One of the most startling twists of fate you have ever experienced!
Little by little, as the DVD format grows older, studios are beginning to open up their vaults and release more worthwhile catalogue titles. While hardly a classic, 1965's The Flight of the Phoenix, directed by Robert Aldrich (What Ever Happened To Baby Jane?, The Dirty Dozen), and starring James Stewart (Destry Rides Again), offers a number of pleasures and a truly fascinating performance by Mr. Stewart.
As released by Fox, The Flight of the Phoenix is pretty bare bones, and to add insult to injury doesn't offer up the strongest video and sound. Still, for a disc that is priced under $10.00, I don't know how much I can complain.
Facts of the Case
Frank Towns (James Stewart) is a pilot for an oil company whose plane crashes 130 miles off course in the Sahara Desert. After several days of waiting and hoping, it becomes clear that rescue is not an option. After all attempts to take matters into their own hands fail, and as all hope begins to die, Towns reluctantly agrees to go ahead with aviation designer Heinrich Dorfman's (Hardy Kruger, Barry Lyndon) mad plan to build a new plane by cannibalizing parts of the old one. So the question quickly becomes what is going to kill these men first—the other survivors, the desert, or the plane they are attempting to construct?
Long one of Hollywood's most reliable and beloved leading men, by 1965 Jimmy Stewart was winding down. A quick glance at the Internet Movie Database will show several more leading film roles, not to mention the work he would do on TV, but with The Flight of the Phoenix, Stewart was pushing his talent in a new direction for the final time. His performance as Frank Towns is that of a bitter man, a man that the times have left behind, a man without hope. Stewart makes Towns a man with deep-rooted demons and a distinct edge. Everyone else in the cast takes their cue from and builds off this edge. One of the things that I always liked about James Stewart and his method of performance was the economy he used when creating characters. Everything simmers beneath the surface so that when fury does spring forward, it always looked to be coming from a natural place. It is his economical skill, this spareness, that always gave his work a quiet and lasting power. While many other leading men of his generation may have relied more on being "stars" than being actors, Stewart never forgot that the character came first.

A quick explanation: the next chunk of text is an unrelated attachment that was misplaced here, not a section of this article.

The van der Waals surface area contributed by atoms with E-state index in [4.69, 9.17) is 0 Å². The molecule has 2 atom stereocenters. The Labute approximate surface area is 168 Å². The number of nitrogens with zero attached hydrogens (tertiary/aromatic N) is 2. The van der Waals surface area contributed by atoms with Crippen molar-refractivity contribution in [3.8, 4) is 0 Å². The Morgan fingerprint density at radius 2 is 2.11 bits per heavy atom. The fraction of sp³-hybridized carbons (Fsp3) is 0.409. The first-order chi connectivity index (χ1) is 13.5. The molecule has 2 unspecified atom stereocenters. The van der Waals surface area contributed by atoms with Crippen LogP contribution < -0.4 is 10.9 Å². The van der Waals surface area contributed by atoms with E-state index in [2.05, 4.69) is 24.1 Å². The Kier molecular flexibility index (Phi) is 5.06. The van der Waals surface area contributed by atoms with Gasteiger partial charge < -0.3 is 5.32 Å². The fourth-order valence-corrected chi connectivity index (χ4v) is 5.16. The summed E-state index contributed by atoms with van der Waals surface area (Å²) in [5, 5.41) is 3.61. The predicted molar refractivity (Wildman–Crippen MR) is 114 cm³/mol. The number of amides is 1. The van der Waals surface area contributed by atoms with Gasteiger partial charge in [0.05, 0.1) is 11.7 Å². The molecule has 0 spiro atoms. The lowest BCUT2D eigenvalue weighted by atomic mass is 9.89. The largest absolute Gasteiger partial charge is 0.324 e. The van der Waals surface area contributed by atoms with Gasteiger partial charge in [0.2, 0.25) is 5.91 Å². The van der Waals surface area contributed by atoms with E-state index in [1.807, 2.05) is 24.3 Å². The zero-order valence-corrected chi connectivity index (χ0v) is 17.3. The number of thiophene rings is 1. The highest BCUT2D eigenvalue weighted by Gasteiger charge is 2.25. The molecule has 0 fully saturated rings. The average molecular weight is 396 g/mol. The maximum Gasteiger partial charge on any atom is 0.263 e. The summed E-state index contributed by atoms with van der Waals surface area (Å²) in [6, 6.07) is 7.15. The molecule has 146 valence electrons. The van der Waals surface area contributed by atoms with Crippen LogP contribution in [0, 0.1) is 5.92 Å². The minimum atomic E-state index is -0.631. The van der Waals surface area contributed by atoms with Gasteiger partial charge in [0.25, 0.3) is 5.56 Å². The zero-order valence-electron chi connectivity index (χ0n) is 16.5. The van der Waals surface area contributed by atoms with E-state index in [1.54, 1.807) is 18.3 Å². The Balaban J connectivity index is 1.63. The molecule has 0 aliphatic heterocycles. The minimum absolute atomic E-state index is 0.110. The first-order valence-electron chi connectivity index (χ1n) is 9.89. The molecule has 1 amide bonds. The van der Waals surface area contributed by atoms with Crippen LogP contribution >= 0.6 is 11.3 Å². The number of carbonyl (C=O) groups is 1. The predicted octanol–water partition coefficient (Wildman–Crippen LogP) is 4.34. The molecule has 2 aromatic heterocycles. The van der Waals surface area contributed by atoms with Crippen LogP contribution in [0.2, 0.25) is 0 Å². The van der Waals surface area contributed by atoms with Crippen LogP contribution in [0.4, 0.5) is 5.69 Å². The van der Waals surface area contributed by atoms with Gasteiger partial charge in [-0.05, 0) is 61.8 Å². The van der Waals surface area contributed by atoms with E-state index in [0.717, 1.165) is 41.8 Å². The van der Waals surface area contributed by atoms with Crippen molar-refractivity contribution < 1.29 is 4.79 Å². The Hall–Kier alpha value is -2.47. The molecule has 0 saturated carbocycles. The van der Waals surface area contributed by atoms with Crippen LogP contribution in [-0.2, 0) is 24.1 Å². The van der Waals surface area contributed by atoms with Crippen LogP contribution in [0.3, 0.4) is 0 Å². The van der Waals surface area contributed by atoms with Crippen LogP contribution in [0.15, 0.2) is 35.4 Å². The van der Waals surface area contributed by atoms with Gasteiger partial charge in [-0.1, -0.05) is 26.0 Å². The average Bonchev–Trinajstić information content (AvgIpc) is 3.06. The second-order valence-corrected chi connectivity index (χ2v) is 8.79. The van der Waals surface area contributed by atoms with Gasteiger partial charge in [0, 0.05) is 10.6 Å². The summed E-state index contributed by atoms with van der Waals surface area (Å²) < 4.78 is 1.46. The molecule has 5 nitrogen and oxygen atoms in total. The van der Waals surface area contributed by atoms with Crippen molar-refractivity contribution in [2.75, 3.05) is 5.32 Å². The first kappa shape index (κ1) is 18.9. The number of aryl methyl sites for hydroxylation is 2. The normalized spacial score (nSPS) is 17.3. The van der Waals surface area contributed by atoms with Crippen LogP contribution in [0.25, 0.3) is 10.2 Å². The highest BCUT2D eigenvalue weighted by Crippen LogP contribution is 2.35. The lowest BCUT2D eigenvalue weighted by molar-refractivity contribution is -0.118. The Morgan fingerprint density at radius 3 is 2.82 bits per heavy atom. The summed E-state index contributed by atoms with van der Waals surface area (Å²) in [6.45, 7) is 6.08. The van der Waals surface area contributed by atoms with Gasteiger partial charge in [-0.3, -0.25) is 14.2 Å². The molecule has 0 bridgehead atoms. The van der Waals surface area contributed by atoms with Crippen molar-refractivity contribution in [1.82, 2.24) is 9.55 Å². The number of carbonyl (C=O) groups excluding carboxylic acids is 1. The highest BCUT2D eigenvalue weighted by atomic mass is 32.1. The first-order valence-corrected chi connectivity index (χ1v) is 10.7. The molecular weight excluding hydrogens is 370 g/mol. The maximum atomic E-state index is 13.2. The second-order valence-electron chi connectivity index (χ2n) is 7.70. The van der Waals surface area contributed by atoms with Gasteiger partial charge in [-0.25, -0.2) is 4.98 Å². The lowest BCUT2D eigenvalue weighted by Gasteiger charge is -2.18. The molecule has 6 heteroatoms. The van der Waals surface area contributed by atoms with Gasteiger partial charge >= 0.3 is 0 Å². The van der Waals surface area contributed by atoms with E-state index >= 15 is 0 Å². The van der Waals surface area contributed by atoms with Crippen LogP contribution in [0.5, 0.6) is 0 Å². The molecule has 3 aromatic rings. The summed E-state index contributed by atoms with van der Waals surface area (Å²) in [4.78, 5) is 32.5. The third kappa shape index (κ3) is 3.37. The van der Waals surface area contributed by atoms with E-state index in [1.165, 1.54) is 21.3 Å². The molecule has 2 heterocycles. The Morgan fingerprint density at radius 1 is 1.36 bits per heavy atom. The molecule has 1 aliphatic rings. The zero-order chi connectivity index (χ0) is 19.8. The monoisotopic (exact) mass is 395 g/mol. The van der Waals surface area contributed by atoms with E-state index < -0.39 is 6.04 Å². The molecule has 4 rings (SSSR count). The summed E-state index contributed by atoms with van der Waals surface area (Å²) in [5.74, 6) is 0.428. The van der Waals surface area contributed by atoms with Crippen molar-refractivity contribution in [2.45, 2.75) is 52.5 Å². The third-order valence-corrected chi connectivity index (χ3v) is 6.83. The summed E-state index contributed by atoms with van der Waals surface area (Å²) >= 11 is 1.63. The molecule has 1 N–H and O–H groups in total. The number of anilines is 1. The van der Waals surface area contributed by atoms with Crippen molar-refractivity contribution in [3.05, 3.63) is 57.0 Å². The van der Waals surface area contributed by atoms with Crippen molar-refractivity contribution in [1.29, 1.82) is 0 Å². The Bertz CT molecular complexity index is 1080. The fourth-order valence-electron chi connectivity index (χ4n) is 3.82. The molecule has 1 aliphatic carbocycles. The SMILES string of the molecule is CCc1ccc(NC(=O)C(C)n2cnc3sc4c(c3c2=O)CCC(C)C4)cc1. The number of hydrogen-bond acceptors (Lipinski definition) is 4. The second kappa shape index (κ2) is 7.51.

For the film, director Robert Aldrich made excellent use of some of the best character actors from the period. Ernest Borgnine (The Devil's Rain) hits all the right notes as insane Trucker Cobb, while George "I've was in every damn version of Airplane!" Kennedy turns in his usual solid performance. As Stewart's right hand, Richard Attenborough is especially good, performing with a nuanced and detailed flair. Also worth mentioning are Peter Finch (Network) as Captain Harris and Ronald Fraser (The Wild Geese) as Sergeant Watson. Finch comes off as friendly, if a little pompous, while Fraser's character understands he is probably going to die and takes the opportunity for the rebellion he has always dreamed of. It is a complex and realistic relationship and one that adds to the depth of the film. Still, Hardy Kruger's performance is what really makes the film work. As the designer Heinrich Dorfman, he represents everything Frank Towns seems to be against. Impossible to talk to and infuriating to be around, he is still the one that provides the survivors with their only glimmer of hope. Kruger keeps his character surface level, never really dipping beneath the petulant air of superiority, so that when the big reveal of his character's secret is exposed, it truly comes as a surprise. It appears to be a simple performance but one full of richness and stands as the counterpoint to the work done by James Stewart.